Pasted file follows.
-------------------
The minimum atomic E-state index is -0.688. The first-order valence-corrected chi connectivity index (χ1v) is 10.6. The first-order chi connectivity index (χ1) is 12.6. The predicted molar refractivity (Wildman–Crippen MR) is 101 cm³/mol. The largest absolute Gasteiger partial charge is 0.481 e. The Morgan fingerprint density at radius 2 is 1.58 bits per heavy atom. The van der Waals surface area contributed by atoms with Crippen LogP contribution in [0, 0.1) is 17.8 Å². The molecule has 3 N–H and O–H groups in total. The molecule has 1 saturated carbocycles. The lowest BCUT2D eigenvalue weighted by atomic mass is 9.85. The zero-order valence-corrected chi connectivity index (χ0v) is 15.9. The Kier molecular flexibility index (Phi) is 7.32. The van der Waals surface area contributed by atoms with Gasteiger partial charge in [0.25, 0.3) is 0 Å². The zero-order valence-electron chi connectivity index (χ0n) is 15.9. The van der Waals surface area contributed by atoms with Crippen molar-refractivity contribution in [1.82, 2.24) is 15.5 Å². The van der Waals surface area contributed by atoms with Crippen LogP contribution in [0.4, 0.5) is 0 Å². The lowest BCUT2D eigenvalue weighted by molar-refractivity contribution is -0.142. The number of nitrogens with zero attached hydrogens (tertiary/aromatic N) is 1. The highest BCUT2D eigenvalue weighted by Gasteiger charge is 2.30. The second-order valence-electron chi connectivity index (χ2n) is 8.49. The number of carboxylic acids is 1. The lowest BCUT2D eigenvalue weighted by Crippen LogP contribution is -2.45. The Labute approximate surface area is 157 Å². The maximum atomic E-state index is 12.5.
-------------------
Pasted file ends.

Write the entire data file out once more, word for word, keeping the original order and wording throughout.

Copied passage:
The minimum atomic E-state index is -0.688. The first-order valence-corrected chi connectivity index (χ1v) is 10.6. The first-order chi connectivity index (χ1) is 12.6. The predicted molar refractivity (Wildman–Crippen MR) is 101 cm³/mol. The largest absolute Gasteiger partial charge is 0.481 e. The Morgan fingerprint density at radius 2 is 1.58 bits per heavy atom. The van der Waals surface area contributed by atoms with Crippen LogP contribution in [0, 0.1) is 17.8 Å². The molecule has 3 N–H and O–H groups in total. The molecule has 1 saturated carbocycles. The lowest BCUT2D eigenvalue weighted by atomic mass is 9.85. The zero-order valence-corrected chi connectivity index (χ0v) is 15.9. The Kier molecular flexibility index (Phi) is 7.32. The van der Waals surface area contributed by atoms with Gasteiger partial charge in [0.25, 0.3) is 0 Å². The zero-order valence-electron chi connectivity index (χ0n) is 15.9. The van der Waals surface area contributed by atoms with Crippen molar-refractivity contribution in [1.82, 2.24) is 15.5 Å². The van der Waals surface area contributed by atoms with Crippen LogP contribution in [0.4, 0.5) is 0 Å². The lowest BCUT2D eigenvalue weighted by molar-refractivity contribution is -0.142. The number of nitrogens with zero attached hydrogens (tertiary/aromatic N) is 1. The highest BCUT2D eigenvalue weighted by Gasteiger charge is 2.30. The second-order valence-electron chi connectivity index (χ2n) is 8.49. The number of carboxylic acids is 1. The lowest BCUT2D eigenvalue weighted by Crippen LogP contribution is -2.45. The Labute approximate surface area is 157 Å². The maximum atomic E-state index is 12.5.